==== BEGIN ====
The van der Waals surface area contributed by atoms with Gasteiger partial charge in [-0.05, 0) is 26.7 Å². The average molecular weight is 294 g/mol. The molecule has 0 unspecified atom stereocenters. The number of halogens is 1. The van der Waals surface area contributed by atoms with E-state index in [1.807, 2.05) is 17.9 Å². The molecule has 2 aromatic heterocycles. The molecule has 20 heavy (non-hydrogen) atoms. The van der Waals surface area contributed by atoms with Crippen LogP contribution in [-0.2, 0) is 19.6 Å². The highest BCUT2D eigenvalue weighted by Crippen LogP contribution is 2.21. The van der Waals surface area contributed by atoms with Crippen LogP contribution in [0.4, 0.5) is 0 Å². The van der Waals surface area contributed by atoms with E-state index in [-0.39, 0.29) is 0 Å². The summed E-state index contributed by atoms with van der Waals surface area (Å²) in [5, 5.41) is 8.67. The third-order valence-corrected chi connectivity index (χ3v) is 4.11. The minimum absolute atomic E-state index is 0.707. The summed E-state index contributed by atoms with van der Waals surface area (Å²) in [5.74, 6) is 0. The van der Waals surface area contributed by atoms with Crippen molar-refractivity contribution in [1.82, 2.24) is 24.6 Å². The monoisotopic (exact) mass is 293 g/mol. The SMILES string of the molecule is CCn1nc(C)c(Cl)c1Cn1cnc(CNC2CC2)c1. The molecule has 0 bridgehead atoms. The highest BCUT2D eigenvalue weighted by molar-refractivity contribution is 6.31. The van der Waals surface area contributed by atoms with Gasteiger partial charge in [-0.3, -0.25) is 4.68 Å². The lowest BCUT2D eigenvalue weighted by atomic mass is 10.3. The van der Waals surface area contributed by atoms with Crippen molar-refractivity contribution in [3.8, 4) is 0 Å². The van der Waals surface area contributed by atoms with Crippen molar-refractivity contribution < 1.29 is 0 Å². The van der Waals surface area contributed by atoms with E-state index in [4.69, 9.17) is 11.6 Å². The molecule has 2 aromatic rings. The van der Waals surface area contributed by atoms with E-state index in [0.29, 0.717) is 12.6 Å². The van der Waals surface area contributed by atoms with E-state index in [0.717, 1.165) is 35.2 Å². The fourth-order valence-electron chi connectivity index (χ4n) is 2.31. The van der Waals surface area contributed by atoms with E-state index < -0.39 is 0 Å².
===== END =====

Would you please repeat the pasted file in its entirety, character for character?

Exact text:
The van der Waals surface area contributed by atoms with Gasteiger partial charge in [-0.05, 0) is 26.7 Å². The average molecular weight is 294 g/mol. The molecule has 0 unspecified atom stereocenters. The number of halogens is 1. The van der Waals surface area contributed by atoms with E-state index in [1.807, 2.05) is 17.9 Å². The molecule has 2 aromatic heterocycles. The molecule has 20 heavy (non-hydrogen) atoms. The van der Waals surface area contributed by atoms with Crippen LogP contribution in [-0.2, 0) is 19.6 Å². The highest BCUT2D eigenvalue weighted by Crippen LogP contribution is 2.21. The van der Waals surface area contributed by atoms with Crippen LogP contribution in [0.4, 0.5) is 0 Å². The van der Waals surface area contributed by atoms with E-state index in [-0.39, 0.29) is 0 Å². The summed E-state index contributed by atoms with van der Waals surface area (Å²) in [5, 5.41) is 8.67. The third-order valence-corrected chi connectivity index (χ3v) is 4.11. The minimum absolute atomic E-state index is 0.707. The summed E-state index contributed by atoms with van der Waals surface area (Å²) in [5.74, 6) is 0. The van der Waals surface area contributed by atoms with Crippen molar-refractivity contribution in [1.82, 2.24) is 24.6 Å². The monoisotopic (exact) mass is 293 g/mol. The SMILES string of the molecule is CCn1nc(C)c(Cl)c1Cn1cnc(CNC2CC2)c1. The molecule has 0 bridgehead atoms. The highest BCUT2D eigenvalue weighted by molar-refractivity contribution is 6.31. The van der Waals surface area contributed by atoms with Gasteiger partial charge in [-0.3, -0.25) is 4.68 Å². The lowest BCUT2D eigenvalue weighted by atomic mass is 10.3. The van der Waals surface area contributed by atoms with Crippen molar-refractivity contribution in [3.8, 4) is 0 Å². The van der Waals surface area contributed by atoms with Crippen molar-refractivity contribution < 1.29 is 0 Å². The van der Waals surface area contributed by atoms with E-state index in [4.69, 9.17) is 11.6 Å². The molecule has 2 aromatic rings. The van der Waals surface area contributed by atoms with E-state index in [0.29, 0.717) is 12.6 Å². The van der Waals surface area contributed by atoms with E-state index in [0.717, 1.165) is 35.2 Å². The fourth-order valence-electron chi connectivity index (χ4n) is 2.31. The van der Waals surface area contributed by atoms with E-state index < -0.39 is 0 Å².